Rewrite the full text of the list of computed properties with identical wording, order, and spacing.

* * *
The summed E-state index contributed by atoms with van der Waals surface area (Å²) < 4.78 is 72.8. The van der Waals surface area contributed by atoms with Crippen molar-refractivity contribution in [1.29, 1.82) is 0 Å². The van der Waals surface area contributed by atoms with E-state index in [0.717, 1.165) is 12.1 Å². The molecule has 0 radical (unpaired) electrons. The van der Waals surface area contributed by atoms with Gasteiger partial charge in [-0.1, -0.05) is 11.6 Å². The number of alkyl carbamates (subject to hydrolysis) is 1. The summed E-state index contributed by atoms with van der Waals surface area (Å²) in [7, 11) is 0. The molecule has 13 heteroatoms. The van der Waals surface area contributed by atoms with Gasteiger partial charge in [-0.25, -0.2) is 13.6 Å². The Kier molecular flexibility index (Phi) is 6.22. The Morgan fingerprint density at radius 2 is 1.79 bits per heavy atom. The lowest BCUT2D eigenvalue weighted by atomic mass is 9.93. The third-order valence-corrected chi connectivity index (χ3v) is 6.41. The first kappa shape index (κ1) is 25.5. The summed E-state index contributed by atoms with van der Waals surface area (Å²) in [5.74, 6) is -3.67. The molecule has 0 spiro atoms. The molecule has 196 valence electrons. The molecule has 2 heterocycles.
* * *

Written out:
The summed E-state index contributed by atoms with van der Waals surface area (Å²) < 4.78 is 72.8. The van der Waals surface area contributed by atoms with Crippen molar-refractivity contribution in [1.29, 1.82) is 0 Å². The van der Waals surface area contributed by atoms with E-state index in [0.717, 1.165) is 12.1 Å². The molecule has 0 radical (unpaired) electrons. The van der Waals surface area contributed by atoms with Gasteiger partial charge in [-0.1, -0.05) is 11.6 Å². The number of alkyl carbamates (subject to hydrolysis) is 1. The summed E-state index contributed by atoms with van der Waals surface area (Å²) in [7, 11) is 0. The molecule has 13 heteroatoms. The van der Waals surface area contributed by atoms with Gasteiger partial charge in [-0.25, -0.2) is 13.6 Å². The Kier molecular flexibility index (Phi) is 6.22. The Morgan fingerprint density at radius 2 is 1.79 bits per heavy atom. The lowest BCUT2D eigenvalue weighted by atomic mass is 9.93. The third-order valence-corrected chi connectivity index (χ3v) is 6.41. The first kappa shape index (κ1) is 25.5. The summed E-state index contributed by atoms with van der Waals surface area (Å²) in [5.74, 6) is -3.67. The molecule has 0 spiro atoms. The molecule has 196 valence electrons. The molecule has 2 heterocycles.